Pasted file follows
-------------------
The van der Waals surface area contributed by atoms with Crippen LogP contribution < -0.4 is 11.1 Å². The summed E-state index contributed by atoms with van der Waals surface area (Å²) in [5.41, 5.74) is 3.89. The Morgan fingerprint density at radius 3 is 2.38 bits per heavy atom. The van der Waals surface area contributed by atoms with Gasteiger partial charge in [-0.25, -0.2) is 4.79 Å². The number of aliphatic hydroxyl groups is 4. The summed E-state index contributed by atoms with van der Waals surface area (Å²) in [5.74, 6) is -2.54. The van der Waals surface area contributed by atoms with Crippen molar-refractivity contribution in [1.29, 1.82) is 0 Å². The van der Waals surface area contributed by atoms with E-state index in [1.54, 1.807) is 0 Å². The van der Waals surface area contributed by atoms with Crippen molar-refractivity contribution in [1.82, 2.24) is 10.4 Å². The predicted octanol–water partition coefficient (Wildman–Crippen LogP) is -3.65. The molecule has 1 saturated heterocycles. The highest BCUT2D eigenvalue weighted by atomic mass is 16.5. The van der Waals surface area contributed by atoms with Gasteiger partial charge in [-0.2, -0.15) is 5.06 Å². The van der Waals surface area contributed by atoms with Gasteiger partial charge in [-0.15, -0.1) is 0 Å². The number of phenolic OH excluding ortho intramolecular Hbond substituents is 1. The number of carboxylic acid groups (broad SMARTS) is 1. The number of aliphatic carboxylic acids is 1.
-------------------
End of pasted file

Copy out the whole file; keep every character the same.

The van der Waals surface area contributed by atoms with Crippen LogP contribution < -0.4 is 11.1 Å². The summed E-state index contributed by atoms with van der Waals surface area (Å²) in [5.41, 5.74) is 3.89. The Morgan fingerprint density at radius 3 is 2.38 bits per heavy atom. The van der Waals surface area contributed by atoms with Gasteiger partial charge in [-0.25, -0.2) is 4.79 Å². The number of aliphatic hydroxyl groups is 4. The summed E-state index contributed by atoms with van der Waals surface area (Å²) in [5.74, 6) is -2.54. The van der Waals surface area contributed by atoms with Crippen molar-refractivity contribution in [1.29, 1.82) is 0 Å². The van der Waals surface area contributed by atoms with E-state index in [1.54, 1.807) is 0 Å². The van der Waals surface area contributed by atoms with Crippen molar-refractivity contribution in [1.82, 2.24) is 10.4 Å². The predicted octanol–water partition coefficient (Wildman–Crippen LogP) is -3.65. The molecule has 1 saturated heterocycles. The highest BCUT2D eigenvalue weighted by atomic mass is 16.5. The van der Waals surface area contributed by atoms with Gasteiger partial charge in [-0.2, -0.15) is 5.06 Å². The van der Waals surface area contributed by atoms with Gasteiger partial charge in [-0.15, -0.1) is 0 Å². The number of phenolic OH excluding ortho intramolecular Hbond substituents is 1. The number of carboxylic acid groups (broad SMARTS) is 1. The number of aliphatic carboxylic acids is 1.